advice, journal, moleskine, reflections, writing

The art of meditative journaling

I’ve journaled since I could. From pink cotton candy books with golden locks to spiral notebooks and leatherbound journals. I stopped writing longhand once I got a laptop, opting to record my thoughts on Word instead, but it never really felt the same and I journaled less and less with each passing year until three loved ones sent me journals for my birthday. There is a difference in writing your thoughts on a glowing screen and pressing a pen between your fingers and watching a blank page fill with your familiar handwriting.  Incase you were interested in journaling I thought I’d share my process.

Method: You must be comfortable with the medium in which you write. Choose something you’ll love writing in instead of what’s on sale. I watch my pennies but when it comes to journaling I buy a journal I’m excited to mark up. My dear friend Tracy sent me a moleskine for my birthday and its now my favorite brand. Pens? Equally important. I use Sharpie fine tipped markers- I love the colors and the way the pen glides along the page but its really about whatever pen works for you. [Not being paid to sing their praises, just love the brands- but should anyone want to shower me with multi-colored pens and journals you will not find any protest here! 🙂]

Content: I don’t limit journaling for only extremely deep and inspirational thoughts worthy of Walt Whitman‘s awe. This was a common hangup for me in the past. It’s so pretty. I don’t want to ruin it with my gibberish. A journal is meant to be used and worn- scribbles, smears and doodles:

My journal topics range from grocery lists, story ideas, questions for the pediatrician, the phone number for the cable guy, to more meditative things- the key for me is to hold no limit on content. By writing anything I want, I am more inclined to keep it near me, making it more likely it will be nearby when a  meditative thought or observation comes to me. Plus its fun to look back at your year in scattered notes of reflection, poetry and reminders for coconut milk because that is how life is, seamless. That being said, I do have a few things I write daily as a practice to encourage gratitude and reflection:

One Sentence Journal: I no longer have the time I had in my angsty teen years to write down the daily minituae of my life but a sentence to summarize the day, or a special part of it, helps you realize life isn’t mundane- because it really isn’t. We just fail to see this in the daily hubbub of life.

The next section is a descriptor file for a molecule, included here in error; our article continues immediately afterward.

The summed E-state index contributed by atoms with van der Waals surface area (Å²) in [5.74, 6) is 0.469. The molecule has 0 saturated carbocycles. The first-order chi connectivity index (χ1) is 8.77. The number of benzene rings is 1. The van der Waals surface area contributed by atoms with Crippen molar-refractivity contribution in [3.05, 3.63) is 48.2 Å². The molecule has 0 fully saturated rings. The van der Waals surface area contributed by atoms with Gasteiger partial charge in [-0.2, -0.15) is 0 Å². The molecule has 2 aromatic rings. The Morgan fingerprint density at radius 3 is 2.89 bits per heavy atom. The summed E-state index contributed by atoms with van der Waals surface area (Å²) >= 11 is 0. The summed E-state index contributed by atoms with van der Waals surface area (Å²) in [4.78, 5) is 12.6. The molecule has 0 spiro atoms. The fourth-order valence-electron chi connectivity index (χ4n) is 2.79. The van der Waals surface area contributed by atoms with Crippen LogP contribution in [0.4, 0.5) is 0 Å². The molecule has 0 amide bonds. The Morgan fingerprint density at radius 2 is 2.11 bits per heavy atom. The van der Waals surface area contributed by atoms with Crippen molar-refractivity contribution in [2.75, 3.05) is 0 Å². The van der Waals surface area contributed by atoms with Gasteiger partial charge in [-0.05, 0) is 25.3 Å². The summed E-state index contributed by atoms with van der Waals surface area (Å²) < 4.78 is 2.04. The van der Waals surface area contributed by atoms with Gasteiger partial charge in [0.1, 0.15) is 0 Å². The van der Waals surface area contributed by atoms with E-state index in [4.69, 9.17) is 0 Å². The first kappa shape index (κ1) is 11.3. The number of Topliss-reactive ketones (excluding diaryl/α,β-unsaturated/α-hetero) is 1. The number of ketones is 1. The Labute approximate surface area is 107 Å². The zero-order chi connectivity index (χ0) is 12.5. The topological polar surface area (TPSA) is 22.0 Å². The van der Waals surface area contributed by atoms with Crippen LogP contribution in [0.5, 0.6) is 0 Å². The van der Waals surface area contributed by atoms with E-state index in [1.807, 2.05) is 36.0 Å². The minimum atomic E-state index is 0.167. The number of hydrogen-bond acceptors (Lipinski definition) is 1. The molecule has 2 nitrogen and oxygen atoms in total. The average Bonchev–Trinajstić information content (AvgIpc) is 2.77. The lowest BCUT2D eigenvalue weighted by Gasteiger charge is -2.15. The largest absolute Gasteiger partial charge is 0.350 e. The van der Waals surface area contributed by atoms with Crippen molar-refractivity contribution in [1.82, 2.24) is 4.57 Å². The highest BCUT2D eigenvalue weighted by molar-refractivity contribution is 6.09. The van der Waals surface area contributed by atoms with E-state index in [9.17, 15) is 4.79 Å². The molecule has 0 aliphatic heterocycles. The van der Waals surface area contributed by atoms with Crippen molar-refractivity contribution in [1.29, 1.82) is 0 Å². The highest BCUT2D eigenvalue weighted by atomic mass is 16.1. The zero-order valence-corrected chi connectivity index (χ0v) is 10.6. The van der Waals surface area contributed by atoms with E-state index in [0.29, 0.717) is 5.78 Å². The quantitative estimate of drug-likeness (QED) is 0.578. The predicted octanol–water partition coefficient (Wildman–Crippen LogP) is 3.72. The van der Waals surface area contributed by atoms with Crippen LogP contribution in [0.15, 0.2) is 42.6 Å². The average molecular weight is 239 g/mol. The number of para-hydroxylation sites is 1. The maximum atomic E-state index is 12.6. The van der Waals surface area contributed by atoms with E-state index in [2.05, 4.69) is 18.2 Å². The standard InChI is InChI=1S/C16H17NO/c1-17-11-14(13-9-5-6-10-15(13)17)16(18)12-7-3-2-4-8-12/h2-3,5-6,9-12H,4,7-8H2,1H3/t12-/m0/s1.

Five beautiful things: I do a Three Beautiful Things Thursday but write five beautiful things every day in my moleskine. Studies show people who write down five things they are thankful for on a daily basis have elevated levels of happiness and lower incidences of depression. This practice centers me and helps me realize that despite how bad a day might feel, there is beauty within. And major props to Susan who does this daily on her blog. 

Accomplished Today and Plans for Tomorrow: As an attorney I could define my accomplishments in clients interviewed, opposing parties contacted, my days were scheduled. As a SAHM my days are more unstructured and I run the risk of not focusing on writing, or reading, in favor of cleaning, and I also run the risk of thinking I didn’t do anything of value. While each day feels brief its the stuff life is made of so in an effort to be more purposeful with each day, each evening I write down the things I accomplished from cooking dinner, running, organizing, writing, reading and I write down some goals for tomorrow. Sometimes its as simple as keep eyes open and care for baby on particularly sleepy days, and on some days its more elaborate and hopeful. Still, this has helped me feel and be more productive.

Journaling has been a truly transformative experience for me particularly on the difficult days when its hard to see anything beyond that which is clouding my heart so I thought I’d share my process in the offchance its of benefit to anyone else whose always wanted to journal but never knew exactly how to start or keep it going consistently.

21 thoughts on “The art of meditative journaling”

  1. I started journaling again in 2011.
    Used to do so religiously as a teen.
    Now that I am doing it again, I realize how much I like it.
    My new fountain pen motivates me to write!
    Happy journaling!


  2. A, you can never underestimate the importance of a good pen! I'm glad you have resumed it again this year! 🙂

    Anon- I'm glad it was helpful, thanks for sharing 🙂


  3. Yes, colored Sharpie fine tipped pens are a thing of beauty. I have a bucket of them on my desk (covered with other stuff which is preventing me from USING my desk, but that's another story!)

    Have to say, I love your idea of writing down both what you accomplished each day as well as your plan for the next day. I tend to maintain a running 'to do' list – or several to-dos, but it never seems like I get very far through it, where in fact, I do, it's just I add to it as often as I take away from it. I like your method better, & am going to try it. (Besides which, it gives me a good reason to change pens! To a different Sharpie color! Yay!)